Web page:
Voting on mass immigration restriction
AbstractWe study how immigration policies are determined under voting in a model where immigration redistributes income from wages to capital, migration decisions are endogenous, there exist border enforcement costs and preference for home-country consumption. We model the migration policy as a pure entry rationing rather than a necessarily porous screening system. Unlike the existing results of polarization, our findings show that preferences about frontier closure are distributed on a continuum going from total closure to total openness. Thus, the Condorcet winning immigration policy may well be an interior solution. Our results fit the real-life observation that both perfect closure and perfect openness are rare events. We also study the case of a referendum over two alternative policies and show that its outcome depends upon the location of the median voter with respect to the individual indifferent between the two alternatives.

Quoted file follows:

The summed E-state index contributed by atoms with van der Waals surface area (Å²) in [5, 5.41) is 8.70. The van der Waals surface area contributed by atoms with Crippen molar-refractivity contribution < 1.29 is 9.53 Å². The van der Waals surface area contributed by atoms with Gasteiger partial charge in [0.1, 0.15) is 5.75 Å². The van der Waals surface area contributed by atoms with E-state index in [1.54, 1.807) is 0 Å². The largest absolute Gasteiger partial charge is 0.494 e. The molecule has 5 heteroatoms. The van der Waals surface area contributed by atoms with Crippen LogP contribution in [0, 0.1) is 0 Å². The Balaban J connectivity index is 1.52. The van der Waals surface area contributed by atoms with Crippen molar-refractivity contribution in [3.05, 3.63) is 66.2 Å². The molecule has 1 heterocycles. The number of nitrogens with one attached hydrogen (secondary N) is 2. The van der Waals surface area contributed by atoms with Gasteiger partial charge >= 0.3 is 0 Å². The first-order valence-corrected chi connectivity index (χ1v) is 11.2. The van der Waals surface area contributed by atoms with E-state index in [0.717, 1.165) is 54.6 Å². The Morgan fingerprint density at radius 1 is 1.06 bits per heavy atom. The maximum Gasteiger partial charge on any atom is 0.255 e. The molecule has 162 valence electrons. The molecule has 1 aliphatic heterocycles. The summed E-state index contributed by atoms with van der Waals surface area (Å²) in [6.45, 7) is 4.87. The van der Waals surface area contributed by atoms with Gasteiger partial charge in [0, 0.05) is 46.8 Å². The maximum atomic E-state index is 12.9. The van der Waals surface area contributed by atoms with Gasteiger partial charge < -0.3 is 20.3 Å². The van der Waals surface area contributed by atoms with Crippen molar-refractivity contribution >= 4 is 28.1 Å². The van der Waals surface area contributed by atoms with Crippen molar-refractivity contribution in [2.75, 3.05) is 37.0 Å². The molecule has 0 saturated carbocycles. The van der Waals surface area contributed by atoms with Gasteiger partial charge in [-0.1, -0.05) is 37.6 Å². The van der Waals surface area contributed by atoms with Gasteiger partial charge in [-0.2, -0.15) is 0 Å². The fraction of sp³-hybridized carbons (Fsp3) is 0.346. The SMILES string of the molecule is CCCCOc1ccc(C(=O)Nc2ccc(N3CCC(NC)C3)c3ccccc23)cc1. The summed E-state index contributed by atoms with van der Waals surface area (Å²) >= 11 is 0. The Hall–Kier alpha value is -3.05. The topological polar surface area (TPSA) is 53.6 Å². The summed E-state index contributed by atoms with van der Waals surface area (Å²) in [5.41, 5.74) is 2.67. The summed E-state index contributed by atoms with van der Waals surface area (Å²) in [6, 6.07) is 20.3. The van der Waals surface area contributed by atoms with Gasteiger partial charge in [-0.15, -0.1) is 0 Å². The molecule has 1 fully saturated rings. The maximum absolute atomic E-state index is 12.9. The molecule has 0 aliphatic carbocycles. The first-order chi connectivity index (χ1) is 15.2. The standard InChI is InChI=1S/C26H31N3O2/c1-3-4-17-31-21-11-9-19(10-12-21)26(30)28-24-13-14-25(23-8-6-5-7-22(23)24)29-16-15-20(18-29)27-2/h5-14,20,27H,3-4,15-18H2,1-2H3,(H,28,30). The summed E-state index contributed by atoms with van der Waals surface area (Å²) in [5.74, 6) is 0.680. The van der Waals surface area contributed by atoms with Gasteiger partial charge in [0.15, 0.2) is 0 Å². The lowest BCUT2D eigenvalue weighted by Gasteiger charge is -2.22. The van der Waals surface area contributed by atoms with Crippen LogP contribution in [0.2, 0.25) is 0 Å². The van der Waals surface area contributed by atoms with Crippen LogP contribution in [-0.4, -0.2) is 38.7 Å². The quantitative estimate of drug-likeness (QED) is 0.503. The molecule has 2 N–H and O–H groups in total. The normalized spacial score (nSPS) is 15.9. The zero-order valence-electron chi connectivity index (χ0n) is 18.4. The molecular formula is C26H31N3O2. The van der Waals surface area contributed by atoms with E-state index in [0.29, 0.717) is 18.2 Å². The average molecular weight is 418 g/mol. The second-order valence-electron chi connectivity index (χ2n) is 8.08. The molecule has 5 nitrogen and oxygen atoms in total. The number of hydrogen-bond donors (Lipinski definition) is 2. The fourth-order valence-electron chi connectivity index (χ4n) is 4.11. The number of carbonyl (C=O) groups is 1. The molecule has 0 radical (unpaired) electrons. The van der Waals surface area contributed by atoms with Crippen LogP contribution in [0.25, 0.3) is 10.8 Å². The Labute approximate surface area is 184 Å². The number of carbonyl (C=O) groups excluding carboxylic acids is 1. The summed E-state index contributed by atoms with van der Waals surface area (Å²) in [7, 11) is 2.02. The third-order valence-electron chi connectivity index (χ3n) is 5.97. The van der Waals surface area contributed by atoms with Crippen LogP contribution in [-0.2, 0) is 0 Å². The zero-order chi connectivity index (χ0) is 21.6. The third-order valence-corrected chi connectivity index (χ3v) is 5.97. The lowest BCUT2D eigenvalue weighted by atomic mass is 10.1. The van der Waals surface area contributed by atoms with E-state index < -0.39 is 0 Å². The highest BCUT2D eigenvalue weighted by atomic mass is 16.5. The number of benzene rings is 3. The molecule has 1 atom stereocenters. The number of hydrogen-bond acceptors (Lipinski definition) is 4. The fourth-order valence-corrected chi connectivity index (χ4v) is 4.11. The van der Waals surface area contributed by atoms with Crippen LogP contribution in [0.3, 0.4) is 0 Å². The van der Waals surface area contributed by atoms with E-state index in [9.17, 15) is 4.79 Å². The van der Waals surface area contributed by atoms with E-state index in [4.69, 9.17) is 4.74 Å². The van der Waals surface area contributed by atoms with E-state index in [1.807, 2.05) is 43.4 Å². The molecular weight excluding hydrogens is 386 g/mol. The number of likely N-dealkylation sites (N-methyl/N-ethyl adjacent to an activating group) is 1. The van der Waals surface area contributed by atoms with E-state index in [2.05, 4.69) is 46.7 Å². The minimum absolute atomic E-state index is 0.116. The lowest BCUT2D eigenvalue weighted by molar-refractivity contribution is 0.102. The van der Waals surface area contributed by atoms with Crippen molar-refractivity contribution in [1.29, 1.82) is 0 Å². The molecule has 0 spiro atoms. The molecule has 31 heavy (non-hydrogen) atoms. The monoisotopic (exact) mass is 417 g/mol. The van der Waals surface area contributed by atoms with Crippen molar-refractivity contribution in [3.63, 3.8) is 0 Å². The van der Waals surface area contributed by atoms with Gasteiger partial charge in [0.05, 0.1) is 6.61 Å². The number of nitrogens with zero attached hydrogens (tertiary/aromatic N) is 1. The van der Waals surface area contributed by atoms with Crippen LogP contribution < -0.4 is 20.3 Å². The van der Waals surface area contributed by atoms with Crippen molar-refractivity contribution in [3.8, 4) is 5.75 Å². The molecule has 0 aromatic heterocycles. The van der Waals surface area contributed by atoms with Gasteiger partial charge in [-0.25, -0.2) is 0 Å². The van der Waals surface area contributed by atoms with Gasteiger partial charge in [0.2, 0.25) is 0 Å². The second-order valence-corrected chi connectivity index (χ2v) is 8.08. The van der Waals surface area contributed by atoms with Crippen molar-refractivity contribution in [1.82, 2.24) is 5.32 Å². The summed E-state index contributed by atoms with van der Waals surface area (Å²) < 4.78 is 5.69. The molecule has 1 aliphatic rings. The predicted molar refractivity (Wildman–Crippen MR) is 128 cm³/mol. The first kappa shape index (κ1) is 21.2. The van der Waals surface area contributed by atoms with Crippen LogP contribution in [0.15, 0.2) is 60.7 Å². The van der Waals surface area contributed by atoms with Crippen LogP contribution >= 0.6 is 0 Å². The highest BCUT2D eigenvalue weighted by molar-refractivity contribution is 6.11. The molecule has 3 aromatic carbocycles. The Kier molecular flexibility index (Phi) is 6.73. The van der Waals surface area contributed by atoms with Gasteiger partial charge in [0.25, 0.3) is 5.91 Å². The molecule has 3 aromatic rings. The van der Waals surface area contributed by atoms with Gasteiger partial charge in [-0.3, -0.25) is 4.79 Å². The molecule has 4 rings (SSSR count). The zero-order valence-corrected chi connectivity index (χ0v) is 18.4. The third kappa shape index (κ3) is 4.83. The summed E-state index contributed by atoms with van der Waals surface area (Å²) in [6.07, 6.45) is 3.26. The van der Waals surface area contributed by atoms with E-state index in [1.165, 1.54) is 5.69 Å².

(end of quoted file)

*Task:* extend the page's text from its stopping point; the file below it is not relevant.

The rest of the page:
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Bibliographic InfoPaper provided by DELTA (Ecole normale supérieure) in its series DELTA Working Papers with number 2004-27.
Date of creation: 2004
Date of revision:
Other versions of this item:
- D72 - Microeconomics - - Analysis of Collective Decision-Making - - - Political Processes: Rent-seeking, Lobbying, Elections, Legislatures, and Voting Behavior
- F22 - International Economics - - International Factor Movements and International Business - - - International Migration
- J18 - Labor and Demographic Economics - - Demographic Economics - - - Public Policy
This paper has been announced in the following NEP Reports:
- NEP-ALL-2004-10-21 (All new papers)
- NEP-CDM-2004-10-21 (Collective Decision-Making)
- NEP-POL-2004-10-21 (Positive Political Economics)
- NEP-REG-2004-10-21 (Regulation)
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